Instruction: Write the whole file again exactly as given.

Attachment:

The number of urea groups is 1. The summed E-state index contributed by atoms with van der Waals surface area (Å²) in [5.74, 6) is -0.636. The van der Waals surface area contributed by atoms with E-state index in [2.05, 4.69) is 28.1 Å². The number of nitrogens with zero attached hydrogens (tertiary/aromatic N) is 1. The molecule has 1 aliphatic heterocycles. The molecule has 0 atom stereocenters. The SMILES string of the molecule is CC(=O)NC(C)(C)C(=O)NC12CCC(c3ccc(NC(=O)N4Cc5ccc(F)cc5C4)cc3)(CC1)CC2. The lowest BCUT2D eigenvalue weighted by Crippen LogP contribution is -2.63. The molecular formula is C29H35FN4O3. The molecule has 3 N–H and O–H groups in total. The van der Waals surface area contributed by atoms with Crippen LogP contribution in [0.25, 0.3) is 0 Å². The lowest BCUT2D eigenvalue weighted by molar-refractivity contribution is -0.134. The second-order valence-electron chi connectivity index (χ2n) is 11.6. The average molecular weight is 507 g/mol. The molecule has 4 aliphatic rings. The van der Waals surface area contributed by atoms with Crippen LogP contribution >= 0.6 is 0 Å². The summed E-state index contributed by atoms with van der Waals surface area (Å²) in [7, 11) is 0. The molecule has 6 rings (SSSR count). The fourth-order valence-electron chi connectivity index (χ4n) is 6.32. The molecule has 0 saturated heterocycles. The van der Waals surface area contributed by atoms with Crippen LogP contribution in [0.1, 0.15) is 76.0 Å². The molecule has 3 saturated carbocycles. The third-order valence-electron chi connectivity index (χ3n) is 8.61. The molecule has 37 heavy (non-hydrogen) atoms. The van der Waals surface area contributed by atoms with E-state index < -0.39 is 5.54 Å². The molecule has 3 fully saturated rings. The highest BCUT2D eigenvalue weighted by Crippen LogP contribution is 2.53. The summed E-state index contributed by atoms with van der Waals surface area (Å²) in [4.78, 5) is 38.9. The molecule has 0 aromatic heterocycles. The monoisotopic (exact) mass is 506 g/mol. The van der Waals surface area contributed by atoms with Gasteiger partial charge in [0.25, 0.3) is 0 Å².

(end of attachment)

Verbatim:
The number of urea groups is 1. The summed E-state index contributed by atoms with van der Waals surface area (Å²) in [5.74, 6) is -0.636. The van der Waals surface area contributed by atoms with E-state index in [2.05, 4.69) is 28.1 Å². The number of nitrogens with zero attached hydrogens (tertiary/aromatic N) is 1. The molecule has 1 aliphatic heterocycles. The molecule has 0 atom stereocenters. The SMILES string of the molecule is CC(=O)NC(C)(C)C(=O)NC12CCC(c3ccc(NC(=O)N4Cc5ccc(F)cc5C4)cc3)(CC1)CC2. The lowest BCUT2D eigenvalue weighted by Crippen LogP contribution is -2.63. The molecular formula is C29H35FN4O3. The molecule has 3 N–H and O–H groups in total. The van der Waals surface area contributed by atoms with Crippen LogP contribution in [0.25, 0.3) is 0 Å². The lowest BCUT2D eigenvalue weighted by molar-refractivity contribution is -0.134. The second-order valence-electron chi connectivity index (χ2n) is 11.6. The average molecular weight is 507 g/mol. The molecule has 4 aliphatic rings. The van der Waals surface area contributed by atoms with Crippen LogP contribution >= 0.6 is 0 Å². The summed E-state index contributed by atoms with van der Waals surface area (Å²) in [7, 11) is 0. The molecule has 6 rings (SSSR count). The fourth-order valence-electron chi connectivity index (χ4n) is 6.32. The molecule has 0 saturated heterocycles. The van der Waals surface area contributed by atoms with Crippen LogP contribution in [0.1, 0.15) is 76.0 Å². The molecule has 3 saturated carbocycles. The third-order valence-electron chi connectivity index (χ3n) is 8.61. The molecule has 37 heavy (non-hydrogen) atoms. The van der Waals surface area contributed by atoms with E-state index < -0.39 is 5.54 Å². The molecule has 3 fully saturated rings. The highest BCUT2D eigenvalue weighted by Crippen LogP contribution is 2.53. The summed E-state index contributed by atoms with van der Waals surface area (Å²) in [4.78, 5) is 38.9. The molecule has 0 aromatic heterocycles. The monoisotopic (exact) mass is 506 g/mol. The van der Waals surface area contributed by atoms with Gasteiger partial charge in [0.25, 0.3) is 0 Å².